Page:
Disadvantaged by the citizens' assembly


When citizens' assemblies decide on naturalisation applications, the rejection rate is substantially higher than when the same decision is taken by municipal councils or legislatures. Applicants from former Yugoslavia and Turkey are particularly disadvantaged, as a study funded by the Swiss National Science Foundation shows.

Which immigrants are naturalised by Swiss municipalities and which are not? Do voters decide differently on such issues than elected politicians? In order to answer these questions, two political scientists, Jens Hainmueller from the Massachusetts Institute of Technology and Dominik Hangartner from the London School of Economics and the University of Zurich, analysed naturalisation decisions taken in over 1400 Swiss municipalities between 1990 and 2010.

In 1990, 80 percent of municipalities decided on naturalisation applications by direct democracy: voters voted on applications either at the ballot box or in the citizens' assemblies. In 2003, the Swiss Federal Court ruled that rejection through ballot box voting is unconstitutional. The main argument was that every rejected applicant has the right of appeal, and that in a ballot box vote, no grounds for rejection exist against which an appeal could be lodged. Subsequently, many municipalities switched from a system of direct democracy to one of representative democracy for such applications and transferred the naturalisation decision to the municipal council, the legislature or a specialised commission. Only about 30 percent of municipalities still naturalise applicants by citizens' assembly.

Naturalisation rate doubled

Of the 1400 municipalities studied by the authors, about 600 changed their system. The results were striking. After the changeover, naturalisation rates soared – by an average of 50 percent in the first year and by a further 50 percent in the second year and the period thereafter. In other words, the rate doubled in absolute terms from two to four percent of the foreigners living in Switzerland who met the eligibility criteria for naturalisation (including time spent in the country). As co-author Dominik Hangartner explains, "Without the change, some 12,000 fewer immigrants would have been naturalised between 2005 and 2010." Since it can take a few years before a decision is taken on naturalisation applications, this doubling cannot be ascribed to an increase in the number of applications.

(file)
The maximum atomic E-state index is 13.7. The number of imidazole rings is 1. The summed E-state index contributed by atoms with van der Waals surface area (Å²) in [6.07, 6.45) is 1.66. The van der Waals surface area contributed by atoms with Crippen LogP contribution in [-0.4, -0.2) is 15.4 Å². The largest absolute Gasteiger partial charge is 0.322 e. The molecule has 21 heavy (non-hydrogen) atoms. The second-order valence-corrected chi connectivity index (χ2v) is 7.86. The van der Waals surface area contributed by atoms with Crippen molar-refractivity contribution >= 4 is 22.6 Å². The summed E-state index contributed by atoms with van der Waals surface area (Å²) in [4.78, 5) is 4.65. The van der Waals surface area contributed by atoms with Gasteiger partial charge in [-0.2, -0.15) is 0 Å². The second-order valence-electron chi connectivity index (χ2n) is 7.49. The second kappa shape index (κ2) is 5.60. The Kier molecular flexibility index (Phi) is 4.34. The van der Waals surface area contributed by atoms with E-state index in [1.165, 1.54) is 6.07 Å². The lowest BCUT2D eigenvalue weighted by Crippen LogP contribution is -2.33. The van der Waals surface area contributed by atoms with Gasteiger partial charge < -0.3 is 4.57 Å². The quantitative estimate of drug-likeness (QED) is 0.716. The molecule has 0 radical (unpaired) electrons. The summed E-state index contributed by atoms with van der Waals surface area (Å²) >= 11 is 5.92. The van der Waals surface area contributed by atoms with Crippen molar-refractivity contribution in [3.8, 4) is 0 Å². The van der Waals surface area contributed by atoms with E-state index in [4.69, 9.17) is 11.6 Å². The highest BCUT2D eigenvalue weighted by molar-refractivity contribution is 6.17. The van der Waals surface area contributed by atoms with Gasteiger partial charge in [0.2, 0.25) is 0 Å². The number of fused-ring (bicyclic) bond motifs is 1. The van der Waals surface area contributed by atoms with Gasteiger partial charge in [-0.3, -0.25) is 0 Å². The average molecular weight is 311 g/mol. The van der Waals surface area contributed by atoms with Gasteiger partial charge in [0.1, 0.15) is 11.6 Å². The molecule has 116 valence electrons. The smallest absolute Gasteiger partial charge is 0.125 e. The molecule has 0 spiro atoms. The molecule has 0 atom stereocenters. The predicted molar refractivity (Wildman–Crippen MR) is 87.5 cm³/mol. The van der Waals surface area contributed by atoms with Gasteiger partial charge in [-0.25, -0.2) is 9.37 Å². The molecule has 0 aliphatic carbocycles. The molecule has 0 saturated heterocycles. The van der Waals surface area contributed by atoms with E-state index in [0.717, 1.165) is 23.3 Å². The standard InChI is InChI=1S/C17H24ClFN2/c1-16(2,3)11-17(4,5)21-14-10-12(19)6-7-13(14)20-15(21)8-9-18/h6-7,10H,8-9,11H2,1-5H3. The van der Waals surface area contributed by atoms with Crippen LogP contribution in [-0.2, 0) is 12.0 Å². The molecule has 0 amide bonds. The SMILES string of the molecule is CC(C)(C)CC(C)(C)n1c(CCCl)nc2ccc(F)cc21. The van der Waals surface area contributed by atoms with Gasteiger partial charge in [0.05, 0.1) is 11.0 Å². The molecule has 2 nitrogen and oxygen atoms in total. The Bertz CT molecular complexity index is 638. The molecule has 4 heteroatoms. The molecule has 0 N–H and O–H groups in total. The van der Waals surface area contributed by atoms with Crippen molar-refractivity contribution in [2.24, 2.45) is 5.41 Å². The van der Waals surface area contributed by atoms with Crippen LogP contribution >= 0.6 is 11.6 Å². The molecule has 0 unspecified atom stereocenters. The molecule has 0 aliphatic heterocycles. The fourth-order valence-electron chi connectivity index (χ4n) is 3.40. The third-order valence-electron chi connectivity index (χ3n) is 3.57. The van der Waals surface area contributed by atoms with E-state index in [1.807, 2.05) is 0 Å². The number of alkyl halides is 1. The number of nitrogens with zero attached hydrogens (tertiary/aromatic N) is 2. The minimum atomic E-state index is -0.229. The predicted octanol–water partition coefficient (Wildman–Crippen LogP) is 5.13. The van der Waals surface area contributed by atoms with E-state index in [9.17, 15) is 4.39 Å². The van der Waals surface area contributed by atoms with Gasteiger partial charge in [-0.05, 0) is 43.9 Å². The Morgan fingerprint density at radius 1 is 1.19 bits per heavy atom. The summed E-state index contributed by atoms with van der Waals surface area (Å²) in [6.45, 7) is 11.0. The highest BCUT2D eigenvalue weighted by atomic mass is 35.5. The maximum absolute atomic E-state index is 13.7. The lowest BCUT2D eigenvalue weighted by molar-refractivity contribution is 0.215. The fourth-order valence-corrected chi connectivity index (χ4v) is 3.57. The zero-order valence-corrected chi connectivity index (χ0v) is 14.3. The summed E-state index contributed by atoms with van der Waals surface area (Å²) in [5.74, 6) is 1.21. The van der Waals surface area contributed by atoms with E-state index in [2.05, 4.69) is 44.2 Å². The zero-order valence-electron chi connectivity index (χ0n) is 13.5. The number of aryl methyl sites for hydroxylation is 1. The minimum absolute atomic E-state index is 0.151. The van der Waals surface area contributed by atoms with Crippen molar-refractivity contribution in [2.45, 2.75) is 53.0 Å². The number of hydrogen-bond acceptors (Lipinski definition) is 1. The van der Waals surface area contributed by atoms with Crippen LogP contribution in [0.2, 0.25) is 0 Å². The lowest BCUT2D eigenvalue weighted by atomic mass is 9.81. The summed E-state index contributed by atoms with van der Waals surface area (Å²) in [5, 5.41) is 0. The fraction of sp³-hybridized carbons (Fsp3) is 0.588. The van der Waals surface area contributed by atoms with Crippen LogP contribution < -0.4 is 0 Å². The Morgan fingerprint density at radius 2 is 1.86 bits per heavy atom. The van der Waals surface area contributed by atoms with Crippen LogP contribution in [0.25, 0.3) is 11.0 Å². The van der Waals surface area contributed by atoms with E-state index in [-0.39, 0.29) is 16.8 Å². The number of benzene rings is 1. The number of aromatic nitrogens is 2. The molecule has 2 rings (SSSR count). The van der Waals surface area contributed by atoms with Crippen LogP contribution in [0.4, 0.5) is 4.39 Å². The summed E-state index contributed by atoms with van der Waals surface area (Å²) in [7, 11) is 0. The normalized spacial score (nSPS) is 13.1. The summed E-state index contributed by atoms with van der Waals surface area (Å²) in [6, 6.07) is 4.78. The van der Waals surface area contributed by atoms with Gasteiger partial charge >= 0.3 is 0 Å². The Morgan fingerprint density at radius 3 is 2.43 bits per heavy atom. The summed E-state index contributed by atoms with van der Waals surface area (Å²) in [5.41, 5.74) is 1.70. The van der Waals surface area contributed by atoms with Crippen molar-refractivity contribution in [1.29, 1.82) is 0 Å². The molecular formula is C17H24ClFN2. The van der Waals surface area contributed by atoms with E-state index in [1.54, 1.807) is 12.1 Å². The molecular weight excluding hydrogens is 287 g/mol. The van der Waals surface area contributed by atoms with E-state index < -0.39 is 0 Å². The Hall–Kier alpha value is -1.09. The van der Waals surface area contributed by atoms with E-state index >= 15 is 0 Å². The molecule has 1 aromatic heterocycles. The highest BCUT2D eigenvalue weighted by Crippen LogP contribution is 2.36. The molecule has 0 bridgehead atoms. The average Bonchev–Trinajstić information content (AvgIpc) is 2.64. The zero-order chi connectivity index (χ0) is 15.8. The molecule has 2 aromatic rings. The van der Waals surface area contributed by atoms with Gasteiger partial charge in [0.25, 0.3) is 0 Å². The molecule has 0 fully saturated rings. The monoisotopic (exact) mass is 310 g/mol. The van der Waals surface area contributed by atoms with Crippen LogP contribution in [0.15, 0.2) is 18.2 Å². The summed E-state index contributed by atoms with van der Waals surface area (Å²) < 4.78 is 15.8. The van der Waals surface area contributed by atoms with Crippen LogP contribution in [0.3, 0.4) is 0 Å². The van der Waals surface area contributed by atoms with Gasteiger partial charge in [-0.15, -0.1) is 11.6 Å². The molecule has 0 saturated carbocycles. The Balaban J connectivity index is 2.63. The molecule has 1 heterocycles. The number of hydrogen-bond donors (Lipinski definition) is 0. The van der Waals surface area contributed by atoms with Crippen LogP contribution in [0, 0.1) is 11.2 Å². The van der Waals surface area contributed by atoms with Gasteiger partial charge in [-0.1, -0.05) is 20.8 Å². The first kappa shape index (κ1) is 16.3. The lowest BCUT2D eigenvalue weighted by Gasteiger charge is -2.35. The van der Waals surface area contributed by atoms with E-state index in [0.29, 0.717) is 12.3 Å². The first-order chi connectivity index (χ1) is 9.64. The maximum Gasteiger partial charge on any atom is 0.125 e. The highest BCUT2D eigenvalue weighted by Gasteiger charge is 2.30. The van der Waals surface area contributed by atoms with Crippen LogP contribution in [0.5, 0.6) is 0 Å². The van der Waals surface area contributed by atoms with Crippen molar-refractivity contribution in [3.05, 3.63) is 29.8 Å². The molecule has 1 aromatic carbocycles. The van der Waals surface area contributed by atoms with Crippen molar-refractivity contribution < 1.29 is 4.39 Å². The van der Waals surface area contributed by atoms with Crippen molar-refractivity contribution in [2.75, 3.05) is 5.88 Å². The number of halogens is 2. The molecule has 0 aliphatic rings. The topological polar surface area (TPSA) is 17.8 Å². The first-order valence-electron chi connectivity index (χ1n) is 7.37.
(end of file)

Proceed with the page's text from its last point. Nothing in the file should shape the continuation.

The change from direct to representative democracy had a particularly strong impact on the naturalisation chances of immigrants from Turkey and former Yugoslavia. Whereas their rate increased by 68 and 75 percent, the rate for Italians and Germans increased by only 6 and 34 percent respectively. This finding suggests that immigrants from Turkey and former Yugoslavia are systematically disadvantaged at the ballot box or in citizens' assemblies.

Discrimination against Turks and citizens of former Yugoslavia

Hangartner and Hainmueller provided clear evidence of this discrimination in another study. The two researchers investigated the naturalisation decisions that 44 municipalities took at the ballot box between 1970 and 2003. They found that factors such as degree of integration, language skills or time spent in the country hardly played a role. Given comparable circumstances, one in every three Turks or citizens of former Yugoslavia was rejected in balloting, whereas the figure for Italians and Germans was one in thirty. Discrimination was strongest in municipalities where the proportion of SVP (Swiss People's Party) voters was particularly large. These were also the municipalities where naturalisation rates showed the greatest rise after the change in system in 2003.

Why do municipal councils and legislatures reject fewer applications than voters? "It has nothing to do with political views, since the councils are barely more left-wing in their composition than the population that elected them," explains Jens Hainmueller. The researchers therefore interviewed more than 200 municipal secretaries. Many of them assume that the elected politicians realise that they have to have good reasons for rejecting an application. If a decision is contested, a successful appeal will bounce back on an elected politician, whereas this makes no difference to anonymous voters.

Switch to representative democratic procedures

"Direct democratic procedures are a much higher barrier for eligible immigrants who wish to become citizens than a decision left in the hands of elected politicians," says Hangartner, summing up. He recommends that the one third of Swiss municipalities that still naturalise citizens through a citizens' assembly should change their procedure: "In order to minimise the risk of discriminatory rejections, naturalisation should be effected by municipal councillors, legislatures or specialised commissions."

On this subject



Dr Dominik Hangartner
Department of Methodology
London School of Economics
Columbia House
London WC2A 2AE United Kingdom
Phone +44 (0)20 7955 6982
E-mail d.hangartner@lse.ac.uk